If a player modulates his aggressiveness based on how ‘hot’ he feels there will be no statistical evidence for the presence of streaks. It would be rational for a player who is at an elevated level of ability for creating scores to try to take more burden .

    This is why the top scorers are not necesarily the fg% shooters. They take it upon themselves to take more difficult shots. Some like Iverson go to far in this direction and the greatest of the great scorers (MJ) could maintain the hi fg% while scoring often.

    I just think reducing being ‘hot’ to made vs missed streaks is a weak proxy for what it is trying to measure.

  10. alex
    October 14th, 2011 at 00:48 | #10

    @Seth: Fair enough — it’s true that under your definition of “hot hand,” it’s possible that it could exist without leaving a statistical footprint. But that’s a bit of a semantic shift. In the original paper, they were very clear in their definition of what they were looking for: streak shooting. In their survey, they found that 91% of basketball fans believed that “a player has a better chance of making a shot after having just made his last two or three shots than he does after having just missed his last two or three shots.” That’s the proposition they were testing.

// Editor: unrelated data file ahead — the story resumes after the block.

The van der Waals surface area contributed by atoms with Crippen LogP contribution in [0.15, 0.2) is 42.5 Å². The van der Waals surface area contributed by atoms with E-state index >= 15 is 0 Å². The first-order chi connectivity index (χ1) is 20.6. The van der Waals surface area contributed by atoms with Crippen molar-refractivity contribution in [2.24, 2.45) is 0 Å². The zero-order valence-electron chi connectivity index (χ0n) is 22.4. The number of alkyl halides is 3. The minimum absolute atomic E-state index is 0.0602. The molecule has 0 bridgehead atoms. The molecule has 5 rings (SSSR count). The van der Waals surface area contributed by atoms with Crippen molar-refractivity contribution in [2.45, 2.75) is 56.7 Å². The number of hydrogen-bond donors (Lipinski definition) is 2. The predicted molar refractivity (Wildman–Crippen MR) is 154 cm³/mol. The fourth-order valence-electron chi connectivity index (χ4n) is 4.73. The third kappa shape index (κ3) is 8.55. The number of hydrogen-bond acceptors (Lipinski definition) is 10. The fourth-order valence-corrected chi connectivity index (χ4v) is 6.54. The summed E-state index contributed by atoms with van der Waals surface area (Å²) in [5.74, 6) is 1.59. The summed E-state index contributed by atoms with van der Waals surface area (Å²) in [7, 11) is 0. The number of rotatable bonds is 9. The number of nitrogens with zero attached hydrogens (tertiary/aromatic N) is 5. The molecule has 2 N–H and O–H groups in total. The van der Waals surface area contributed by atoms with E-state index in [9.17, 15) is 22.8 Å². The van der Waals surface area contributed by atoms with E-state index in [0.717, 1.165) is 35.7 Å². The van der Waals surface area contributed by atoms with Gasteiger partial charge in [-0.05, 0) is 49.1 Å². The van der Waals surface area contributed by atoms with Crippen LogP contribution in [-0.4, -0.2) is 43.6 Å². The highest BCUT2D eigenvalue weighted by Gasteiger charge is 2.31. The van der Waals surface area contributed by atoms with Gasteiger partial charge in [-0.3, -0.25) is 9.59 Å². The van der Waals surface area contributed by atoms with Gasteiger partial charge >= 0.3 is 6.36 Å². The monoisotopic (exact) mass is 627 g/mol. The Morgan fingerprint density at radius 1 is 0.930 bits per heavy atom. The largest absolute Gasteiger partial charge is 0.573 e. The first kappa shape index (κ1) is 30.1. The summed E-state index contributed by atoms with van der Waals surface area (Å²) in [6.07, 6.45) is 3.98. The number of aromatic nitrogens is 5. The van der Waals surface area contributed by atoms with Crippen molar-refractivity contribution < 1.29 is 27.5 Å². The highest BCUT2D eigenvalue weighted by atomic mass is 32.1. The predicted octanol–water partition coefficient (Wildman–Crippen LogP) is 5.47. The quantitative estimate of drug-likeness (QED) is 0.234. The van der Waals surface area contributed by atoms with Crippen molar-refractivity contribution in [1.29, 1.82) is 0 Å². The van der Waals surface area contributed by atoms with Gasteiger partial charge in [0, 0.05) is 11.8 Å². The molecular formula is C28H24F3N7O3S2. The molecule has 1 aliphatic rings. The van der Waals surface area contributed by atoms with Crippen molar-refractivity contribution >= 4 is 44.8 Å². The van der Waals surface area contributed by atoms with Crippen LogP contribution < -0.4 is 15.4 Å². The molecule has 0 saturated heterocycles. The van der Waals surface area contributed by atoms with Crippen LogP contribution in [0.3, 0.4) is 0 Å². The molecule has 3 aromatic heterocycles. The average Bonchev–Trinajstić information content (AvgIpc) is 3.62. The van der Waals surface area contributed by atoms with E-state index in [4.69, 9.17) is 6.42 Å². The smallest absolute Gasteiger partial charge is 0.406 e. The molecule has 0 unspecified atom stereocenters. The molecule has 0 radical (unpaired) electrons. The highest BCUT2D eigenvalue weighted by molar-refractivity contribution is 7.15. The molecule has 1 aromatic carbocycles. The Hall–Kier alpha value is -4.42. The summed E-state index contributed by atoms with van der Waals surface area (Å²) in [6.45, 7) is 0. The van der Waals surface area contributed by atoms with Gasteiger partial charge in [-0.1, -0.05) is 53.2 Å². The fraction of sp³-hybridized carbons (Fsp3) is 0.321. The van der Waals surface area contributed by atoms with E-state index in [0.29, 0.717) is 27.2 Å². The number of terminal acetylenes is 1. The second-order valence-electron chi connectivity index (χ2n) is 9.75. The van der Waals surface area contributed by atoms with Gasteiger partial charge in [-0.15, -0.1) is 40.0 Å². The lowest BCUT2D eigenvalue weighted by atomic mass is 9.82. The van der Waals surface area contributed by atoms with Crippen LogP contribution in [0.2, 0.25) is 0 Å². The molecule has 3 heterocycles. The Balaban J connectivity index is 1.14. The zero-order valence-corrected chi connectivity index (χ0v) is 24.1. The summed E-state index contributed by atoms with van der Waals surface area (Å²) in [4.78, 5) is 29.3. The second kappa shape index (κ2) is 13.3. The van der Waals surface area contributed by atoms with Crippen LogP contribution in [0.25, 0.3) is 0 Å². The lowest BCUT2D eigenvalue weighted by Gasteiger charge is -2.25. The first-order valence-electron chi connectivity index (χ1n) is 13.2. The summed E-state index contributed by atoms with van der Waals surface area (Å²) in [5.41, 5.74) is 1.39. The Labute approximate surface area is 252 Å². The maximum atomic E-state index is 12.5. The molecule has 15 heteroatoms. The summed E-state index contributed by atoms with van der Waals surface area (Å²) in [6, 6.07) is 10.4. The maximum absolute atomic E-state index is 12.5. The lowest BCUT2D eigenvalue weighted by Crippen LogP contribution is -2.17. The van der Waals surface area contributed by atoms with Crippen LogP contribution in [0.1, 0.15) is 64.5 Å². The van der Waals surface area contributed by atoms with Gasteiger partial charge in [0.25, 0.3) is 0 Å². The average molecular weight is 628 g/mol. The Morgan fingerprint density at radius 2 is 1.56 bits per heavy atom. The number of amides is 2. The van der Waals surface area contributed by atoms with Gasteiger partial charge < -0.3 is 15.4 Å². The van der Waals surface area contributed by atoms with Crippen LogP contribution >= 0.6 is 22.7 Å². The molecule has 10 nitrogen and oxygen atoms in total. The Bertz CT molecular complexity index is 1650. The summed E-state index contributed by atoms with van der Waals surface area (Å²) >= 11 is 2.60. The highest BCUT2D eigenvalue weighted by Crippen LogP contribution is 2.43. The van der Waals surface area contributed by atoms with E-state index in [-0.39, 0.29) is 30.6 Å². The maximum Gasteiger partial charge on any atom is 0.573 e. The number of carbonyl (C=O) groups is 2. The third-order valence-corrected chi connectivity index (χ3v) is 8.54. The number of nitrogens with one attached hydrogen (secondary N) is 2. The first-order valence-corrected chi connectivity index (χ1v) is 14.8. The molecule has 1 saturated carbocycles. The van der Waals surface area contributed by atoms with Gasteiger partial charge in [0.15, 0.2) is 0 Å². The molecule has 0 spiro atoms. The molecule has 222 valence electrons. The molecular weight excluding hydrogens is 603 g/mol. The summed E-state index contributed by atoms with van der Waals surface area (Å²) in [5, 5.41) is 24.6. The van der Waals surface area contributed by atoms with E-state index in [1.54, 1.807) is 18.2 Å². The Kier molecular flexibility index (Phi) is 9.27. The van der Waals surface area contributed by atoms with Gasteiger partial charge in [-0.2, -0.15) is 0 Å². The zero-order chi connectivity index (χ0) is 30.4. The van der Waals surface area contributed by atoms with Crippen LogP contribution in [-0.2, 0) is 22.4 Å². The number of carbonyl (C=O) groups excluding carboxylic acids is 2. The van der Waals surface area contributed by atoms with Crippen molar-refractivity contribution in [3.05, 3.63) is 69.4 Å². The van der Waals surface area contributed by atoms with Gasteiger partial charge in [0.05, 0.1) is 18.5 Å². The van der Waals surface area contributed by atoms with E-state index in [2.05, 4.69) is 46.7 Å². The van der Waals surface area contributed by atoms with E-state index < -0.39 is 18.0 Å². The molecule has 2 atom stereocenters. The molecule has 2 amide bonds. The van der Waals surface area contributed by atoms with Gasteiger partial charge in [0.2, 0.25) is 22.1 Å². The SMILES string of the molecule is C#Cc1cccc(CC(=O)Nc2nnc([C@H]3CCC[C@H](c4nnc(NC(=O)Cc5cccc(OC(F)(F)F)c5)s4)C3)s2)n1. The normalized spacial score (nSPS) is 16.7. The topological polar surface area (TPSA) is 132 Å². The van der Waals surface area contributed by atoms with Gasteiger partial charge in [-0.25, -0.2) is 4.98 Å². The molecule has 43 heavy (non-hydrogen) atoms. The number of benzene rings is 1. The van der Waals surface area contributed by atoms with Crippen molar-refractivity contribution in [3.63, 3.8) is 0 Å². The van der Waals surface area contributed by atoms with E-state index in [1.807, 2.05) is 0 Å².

So we can split this into two separate questions:

    (1) Does the “Seth Leon Hot Hand” exist? I think we probably both agree this is a question that can’t be answered by analyzing statistics (or at least would require an incredibly sophisticated analysis).

    (2) Do players shoot in streaks more than would be predicted by a random process with constant probability? On this question — which is entirely independent of the players’ internal mental state and shot selection — most fans would answer yes, while statistical analysis says no. That’s the cognitive dissonance at the heart of Gilo, Vallone and Tversky’s paper.